Home Child Behavior TEACHER OR BUDDY?


by drupid


Being a teacher is in some ways less stressful than being a parent (you don’t have to feel responsible for every aspect of your students’ lives, be available to them 24/7, or worry about juggling time with them vs. time for your career). In some ways it’s more stressful (you have to deal with more kids at a time, more unknown factors, and more expectations from more directions). And in many areas (pressure to perform, unpredictable child behavior, feeling undervalued and undercompensated), the stresses are comparable.

One common dilemma most teachers can groan at as loudly as most parents: how do you serve the same children as supervisor, mentor, cheerleader, and friend—while simultaneously maximizing your effectiveness in all these areas and (hopefully) minimizing criticism from other adults?

The days are long past when teachers could enforce “behave yourself or you get the business end of the paddle.” Not that anyone should want to revive that approach, but at least it came with clear expectations and was accepted by parents and principals. Today, most teachers are pulled in all directions by administrative pressure to make students excel; parents’ demands that their own children’s needs be respected; and personal fears of either losing their students’ respect or damaging any child’s potential and self-esteem.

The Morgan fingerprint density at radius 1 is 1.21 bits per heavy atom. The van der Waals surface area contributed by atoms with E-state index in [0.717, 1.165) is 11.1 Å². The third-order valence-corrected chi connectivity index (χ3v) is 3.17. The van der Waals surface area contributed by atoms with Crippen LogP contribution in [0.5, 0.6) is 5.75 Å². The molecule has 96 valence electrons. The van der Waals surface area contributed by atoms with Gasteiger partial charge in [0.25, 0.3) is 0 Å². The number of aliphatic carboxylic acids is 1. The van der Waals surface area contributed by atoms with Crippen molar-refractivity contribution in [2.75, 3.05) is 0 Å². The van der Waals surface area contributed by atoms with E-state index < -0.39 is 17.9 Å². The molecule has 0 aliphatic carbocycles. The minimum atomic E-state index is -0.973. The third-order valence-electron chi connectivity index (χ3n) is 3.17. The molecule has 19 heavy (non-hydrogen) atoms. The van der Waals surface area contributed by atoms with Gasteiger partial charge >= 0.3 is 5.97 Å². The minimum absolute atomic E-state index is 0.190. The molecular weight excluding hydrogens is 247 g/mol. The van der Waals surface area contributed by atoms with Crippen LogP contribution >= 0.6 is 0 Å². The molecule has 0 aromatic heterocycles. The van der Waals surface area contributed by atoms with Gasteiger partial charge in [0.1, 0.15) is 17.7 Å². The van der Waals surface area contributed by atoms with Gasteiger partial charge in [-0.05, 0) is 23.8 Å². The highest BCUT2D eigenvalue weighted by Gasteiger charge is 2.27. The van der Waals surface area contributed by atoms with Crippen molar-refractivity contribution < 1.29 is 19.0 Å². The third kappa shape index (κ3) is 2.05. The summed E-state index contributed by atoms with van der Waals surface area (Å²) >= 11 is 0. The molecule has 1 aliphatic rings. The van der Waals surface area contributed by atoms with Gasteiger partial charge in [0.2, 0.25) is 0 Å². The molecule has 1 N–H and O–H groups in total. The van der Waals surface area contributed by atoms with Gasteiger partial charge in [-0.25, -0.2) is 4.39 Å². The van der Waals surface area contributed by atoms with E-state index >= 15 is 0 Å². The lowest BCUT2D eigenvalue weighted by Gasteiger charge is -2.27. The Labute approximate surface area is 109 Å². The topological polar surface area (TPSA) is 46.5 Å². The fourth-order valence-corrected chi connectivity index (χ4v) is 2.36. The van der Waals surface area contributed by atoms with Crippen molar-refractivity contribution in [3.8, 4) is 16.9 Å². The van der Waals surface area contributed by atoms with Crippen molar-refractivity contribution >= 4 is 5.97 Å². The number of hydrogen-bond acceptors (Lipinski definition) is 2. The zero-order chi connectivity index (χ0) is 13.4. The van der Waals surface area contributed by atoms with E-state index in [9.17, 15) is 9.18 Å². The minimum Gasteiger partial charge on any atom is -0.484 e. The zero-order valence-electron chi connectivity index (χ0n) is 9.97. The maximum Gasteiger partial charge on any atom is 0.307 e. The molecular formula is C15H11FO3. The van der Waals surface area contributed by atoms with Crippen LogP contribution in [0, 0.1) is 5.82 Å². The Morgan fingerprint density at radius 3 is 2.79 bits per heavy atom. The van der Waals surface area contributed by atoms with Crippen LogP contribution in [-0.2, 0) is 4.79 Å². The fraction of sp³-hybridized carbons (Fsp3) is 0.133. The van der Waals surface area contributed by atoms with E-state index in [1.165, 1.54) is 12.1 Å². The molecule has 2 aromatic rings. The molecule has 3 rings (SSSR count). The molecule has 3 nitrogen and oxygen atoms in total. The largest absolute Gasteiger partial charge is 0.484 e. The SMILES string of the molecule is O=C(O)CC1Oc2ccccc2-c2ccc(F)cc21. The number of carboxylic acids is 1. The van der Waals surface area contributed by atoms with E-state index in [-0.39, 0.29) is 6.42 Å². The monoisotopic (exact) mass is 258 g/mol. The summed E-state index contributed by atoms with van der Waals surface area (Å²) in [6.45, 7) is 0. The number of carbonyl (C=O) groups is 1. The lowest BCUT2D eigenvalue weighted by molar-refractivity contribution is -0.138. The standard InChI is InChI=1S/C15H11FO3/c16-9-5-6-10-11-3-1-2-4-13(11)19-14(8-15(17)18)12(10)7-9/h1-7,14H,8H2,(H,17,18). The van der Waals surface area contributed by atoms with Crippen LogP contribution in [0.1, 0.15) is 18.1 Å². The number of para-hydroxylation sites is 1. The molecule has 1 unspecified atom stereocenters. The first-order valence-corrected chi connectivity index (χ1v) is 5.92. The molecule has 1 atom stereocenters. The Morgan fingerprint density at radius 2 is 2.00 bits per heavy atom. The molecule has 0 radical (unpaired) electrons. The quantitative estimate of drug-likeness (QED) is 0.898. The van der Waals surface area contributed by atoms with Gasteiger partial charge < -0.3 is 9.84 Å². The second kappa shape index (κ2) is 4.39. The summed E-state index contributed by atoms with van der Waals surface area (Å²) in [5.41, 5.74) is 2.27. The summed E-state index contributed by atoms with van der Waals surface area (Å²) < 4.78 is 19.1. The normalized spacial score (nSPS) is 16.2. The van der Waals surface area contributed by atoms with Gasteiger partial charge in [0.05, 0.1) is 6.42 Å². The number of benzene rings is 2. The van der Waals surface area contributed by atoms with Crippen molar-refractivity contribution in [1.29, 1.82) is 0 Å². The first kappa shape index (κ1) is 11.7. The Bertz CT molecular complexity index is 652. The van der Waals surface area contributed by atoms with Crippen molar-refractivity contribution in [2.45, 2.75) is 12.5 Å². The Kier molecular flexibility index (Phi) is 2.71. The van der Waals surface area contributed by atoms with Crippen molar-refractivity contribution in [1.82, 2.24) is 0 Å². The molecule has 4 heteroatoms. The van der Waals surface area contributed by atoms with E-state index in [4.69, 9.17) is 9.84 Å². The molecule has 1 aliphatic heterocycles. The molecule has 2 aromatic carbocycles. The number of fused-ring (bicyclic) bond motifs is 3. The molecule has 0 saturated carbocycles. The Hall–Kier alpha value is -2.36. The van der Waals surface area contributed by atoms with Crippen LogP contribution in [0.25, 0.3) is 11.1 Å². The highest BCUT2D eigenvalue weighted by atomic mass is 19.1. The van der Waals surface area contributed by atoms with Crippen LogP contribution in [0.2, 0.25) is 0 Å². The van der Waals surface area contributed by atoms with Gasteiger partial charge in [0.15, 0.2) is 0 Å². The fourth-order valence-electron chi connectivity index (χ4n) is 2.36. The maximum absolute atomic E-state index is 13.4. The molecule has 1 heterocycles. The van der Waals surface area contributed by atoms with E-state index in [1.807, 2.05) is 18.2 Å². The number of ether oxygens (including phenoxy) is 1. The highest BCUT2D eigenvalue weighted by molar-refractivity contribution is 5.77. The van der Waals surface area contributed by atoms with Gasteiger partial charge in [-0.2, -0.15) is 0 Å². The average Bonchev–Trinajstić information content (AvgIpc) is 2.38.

Small wonder that so many teachers slip unhealthily to one end of the “authoritarian–laissez-faire” spectrum—and so many students feel constantly “picked on” by their teachers or by insensitive and unrestrained classmates.

Staying on healthy middle ground takes some work, but is worth the effort. Here are a few Do’s and Don’ts for achieving that goal.

  • DO make a point of understanding individual personalities and needs: where one student is flattered to be called on, a shyer student may feel put on the spot and set up for humiliation. (It should go without saying, but no good comes of publicly calling on someone who is obviously desperate to avoid the possibility. Find other ways to encourage their participation.)
  • DO be consistent. If there’s anything more toxic to class effectiveness than a teacher who plays dictator or one who lets everyone get away with everything—it’s a teacher who vacillates between cracking down on and ignoring the same behavior, leaving students constantly on edge from wondering what to expect.
  • DO know your own personality as well as your students’. You’ll be most effective when committed to an approach that balances firmness and kindness within your best personal style.
  • DON’T confuse being supportive with playing the easygoing “buddy.” Certainly you should appreciate, respect, and even learn from your students—but when it comes down to final decisions, the ultimate authority is still yours, and the kids will actually feel more secure for knowing that. (Whatever impressions they may give, children really don’t feel ready to take full charge of their own lives.)
  • DON’T obsess over whether students (or their parents, or your supervisors) “respect” or “like” you. Concentrate on being (and liking) your own best self, and you’ll automatically attract positive feelings from most people and respect from everyone.


You may also like